Ironically, one of the students in the class had a gun that suddenly would not chamber a round. Examination showed that the barrel was obstructed with another shotgun shell. Considerable pounding with a cleaning rod produced a 16 gauge shell that entered and became stuck in the barrel. The student sheepishly admitted that he owned a 16 gauge shotgun. Both shells were the exact same red color and only a close examination would have identified the 16 gauge shell.

-- Are lights really necessary on a shotgun for home defense use? Not really. Tom discussed the benefits of simply leaving a light on in your home that illuminates any areas where an intruder might enter. As you think about it, under these circumstances you will likely see the intruder before or when he sees you. If the house is dark and you come into the area with a light, the intruder will immediately know your location; however, you may not know his.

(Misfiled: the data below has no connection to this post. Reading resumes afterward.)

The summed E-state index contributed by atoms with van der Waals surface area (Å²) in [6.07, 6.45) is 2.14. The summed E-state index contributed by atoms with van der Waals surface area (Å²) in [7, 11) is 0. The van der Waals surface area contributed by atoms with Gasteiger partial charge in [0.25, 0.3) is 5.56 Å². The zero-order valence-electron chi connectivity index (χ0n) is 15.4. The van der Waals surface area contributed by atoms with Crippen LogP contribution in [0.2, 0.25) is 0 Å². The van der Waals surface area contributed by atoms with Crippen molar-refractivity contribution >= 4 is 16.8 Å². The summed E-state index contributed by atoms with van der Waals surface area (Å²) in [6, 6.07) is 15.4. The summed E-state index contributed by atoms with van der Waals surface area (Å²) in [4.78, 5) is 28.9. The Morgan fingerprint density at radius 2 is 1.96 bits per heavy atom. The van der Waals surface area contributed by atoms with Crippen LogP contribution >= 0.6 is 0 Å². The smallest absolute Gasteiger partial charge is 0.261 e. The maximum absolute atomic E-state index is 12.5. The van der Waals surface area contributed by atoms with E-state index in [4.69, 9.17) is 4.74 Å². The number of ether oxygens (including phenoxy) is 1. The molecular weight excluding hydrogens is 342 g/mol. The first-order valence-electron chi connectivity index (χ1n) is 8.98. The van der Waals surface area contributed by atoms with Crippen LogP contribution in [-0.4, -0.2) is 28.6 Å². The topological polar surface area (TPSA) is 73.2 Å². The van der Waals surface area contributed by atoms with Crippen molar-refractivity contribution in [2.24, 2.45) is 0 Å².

As an experiment, I completed the Rangemaster shotgun qualification during a recent low light practice session. I did not use a mounted light and instead held the light in my support hand alongside the shotgun’s forend. I scored 100% and completed all the strings of fire within the prescribed time limits with no problem. The paired holes are where the Federal Flitecontrol® wads struck the target.